There are very few rules and perhaps even fewer guarantees. Corporal punishment is looked upon as barbaric today. But sometimes, Gurdjieff would spank a child on the bottom, and say that it was a good reminding factor. Olga de Hartmann relates that Gurdjieff shouted at her once in the presence of her father. That good man was appalled, until Gurdjieff explained to him that because he, the father, had not shouted at Olga, now he, Gurdjieff, had to give her that experience. And he, according to Olga, saw the wisdom in that. The late Michael Smyth recounted to me a story he had heard from Paul Beekman Taylor. I think I have it right: a child was proud of its toy watch. Gurdjieff beckoned the child over, obtained the watch, and then deliberately crushed it beneath his foot. The story did not end there. The next night, Gurdjieff called the child over to himself. The child was reluctant, but the parents helped the child over to Gurdjieff. Gurdjieff then presented the child with a real watch. No one I know would dare to do such a thing, but it may have been beneficial to the child: I don’t know, and I don’t know how to judge it.

So there are very few rules. We just have to use our individual being-reason, and in using it, develop it.

5 Conscience

The key to work with anyone, children or otherwise, is, I would now say, conscience. There is a special connection with children, and not only because our time of childhood was absolutely critical for our development. As Jesus said, we must become like little children if we’re to enter the Kingdom of Heaven. Traherne refers to this in “Centuries”:

Our Saviour’s meaning when He said that whoever would enter into the kingdom of heaven must be born again and become a little child, is far deeper than is generally believed. It is not only in a careless reliance upon divine providence that we are to become little children or in the feebleness and shortness of our anger, and in the simplicity of our passions: but in the peace and purity of all our soul, which purity also is a deeper thing than is commonly apprehended – for we must disrobe our selves of all false colours, and forsake self-will. All our thoughts must be infant-like and clear, the powers of our soul free from the values of this world, and disentangled from men’s opinions and customs. [“Centuries” 3.5]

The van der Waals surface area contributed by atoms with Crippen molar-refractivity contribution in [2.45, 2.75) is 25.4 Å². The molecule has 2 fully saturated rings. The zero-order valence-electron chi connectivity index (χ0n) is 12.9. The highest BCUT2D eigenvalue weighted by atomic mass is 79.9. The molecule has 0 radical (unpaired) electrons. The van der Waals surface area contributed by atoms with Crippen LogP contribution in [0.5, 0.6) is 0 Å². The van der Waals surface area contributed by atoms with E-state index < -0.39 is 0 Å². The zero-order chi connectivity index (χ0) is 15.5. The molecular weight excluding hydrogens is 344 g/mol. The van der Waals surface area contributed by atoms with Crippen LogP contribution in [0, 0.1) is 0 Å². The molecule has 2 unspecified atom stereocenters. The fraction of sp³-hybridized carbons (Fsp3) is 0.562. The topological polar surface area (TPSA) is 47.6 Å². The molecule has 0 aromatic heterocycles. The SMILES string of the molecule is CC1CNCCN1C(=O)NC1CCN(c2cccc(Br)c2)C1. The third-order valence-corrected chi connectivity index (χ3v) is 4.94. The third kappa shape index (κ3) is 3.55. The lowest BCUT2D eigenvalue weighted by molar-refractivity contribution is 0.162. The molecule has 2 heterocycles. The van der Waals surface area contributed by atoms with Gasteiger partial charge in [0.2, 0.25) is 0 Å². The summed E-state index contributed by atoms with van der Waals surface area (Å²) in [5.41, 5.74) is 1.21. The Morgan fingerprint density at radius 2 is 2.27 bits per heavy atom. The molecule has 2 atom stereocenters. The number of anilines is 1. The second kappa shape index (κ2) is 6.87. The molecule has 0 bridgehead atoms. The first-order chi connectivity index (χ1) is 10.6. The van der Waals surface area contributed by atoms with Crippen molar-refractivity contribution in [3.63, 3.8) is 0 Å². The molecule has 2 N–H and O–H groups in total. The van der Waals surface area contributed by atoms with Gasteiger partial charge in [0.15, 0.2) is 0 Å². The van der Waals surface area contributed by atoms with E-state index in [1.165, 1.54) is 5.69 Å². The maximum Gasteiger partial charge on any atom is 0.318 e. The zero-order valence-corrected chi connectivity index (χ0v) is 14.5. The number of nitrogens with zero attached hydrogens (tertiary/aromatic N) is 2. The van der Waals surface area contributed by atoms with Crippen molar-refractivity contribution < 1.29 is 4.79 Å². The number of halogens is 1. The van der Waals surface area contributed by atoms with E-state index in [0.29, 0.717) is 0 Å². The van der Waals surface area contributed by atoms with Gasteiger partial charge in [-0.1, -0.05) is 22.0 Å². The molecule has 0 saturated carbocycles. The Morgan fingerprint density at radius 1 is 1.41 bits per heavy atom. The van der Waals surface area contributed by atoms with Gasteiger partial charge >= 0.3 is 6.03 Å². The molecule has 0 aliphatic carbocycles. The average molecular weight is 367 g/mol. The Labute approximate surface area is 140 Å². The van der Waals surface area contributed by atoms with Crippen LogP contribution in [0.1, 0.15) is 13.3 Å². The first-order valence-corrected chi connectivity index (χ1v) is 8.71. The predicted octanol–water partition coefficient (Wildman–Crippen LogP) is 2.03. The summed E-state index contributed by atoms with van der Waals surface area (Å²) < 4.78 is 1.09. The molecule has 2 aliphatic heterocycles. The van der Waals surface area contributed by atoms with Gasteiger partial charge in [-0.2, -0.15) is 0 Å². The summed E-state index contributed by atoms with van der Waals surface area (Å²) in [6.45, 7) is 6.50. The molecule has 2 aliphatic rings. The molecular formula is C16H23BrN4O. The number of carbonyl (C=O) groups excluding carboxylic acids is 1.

To be concise, my personal view is that Jesus meant that we must come to conscience.

To be with and to understand children, we must be with and understand our own childhoods. This both requires feeling, and brings us to feeling. If feeling is awake for long enough, this leads to conscience.

Let’s relate this to an example from “Forgotten Language”. Recall that before they walked out on Henry, someone declared: “This isn’t the Children’s Work”. How could people aiming to “work”, to become more conscious, hurl the Indians’ hospitality back in their faces, implicitly reproaching them for failing to provide the exotic but safe adventure they had dreamed of? We should never consent to compromise our innate human sense of principle: it is asphyxiation of conscience. But they were ensconced as leaders of the “Children’s Work”, and, apparently, they didn’t feel the earth-level realities of their “hard looks” and similar actions. How is this possible? What is the point of years in Gurdjieff groups if we never change?

Take that phrase: “it isn’t the work”. How can anyone confidently announce what is and isn’t “the work”? We would need to know the other person’s condition and need so fully that we could dismiss something as not being work for them. But our position and needs have so many individual aspects that I can only see in this phrase a laziness of thought yoked to a desire to have the last word. And that means that conscience is fast asleep.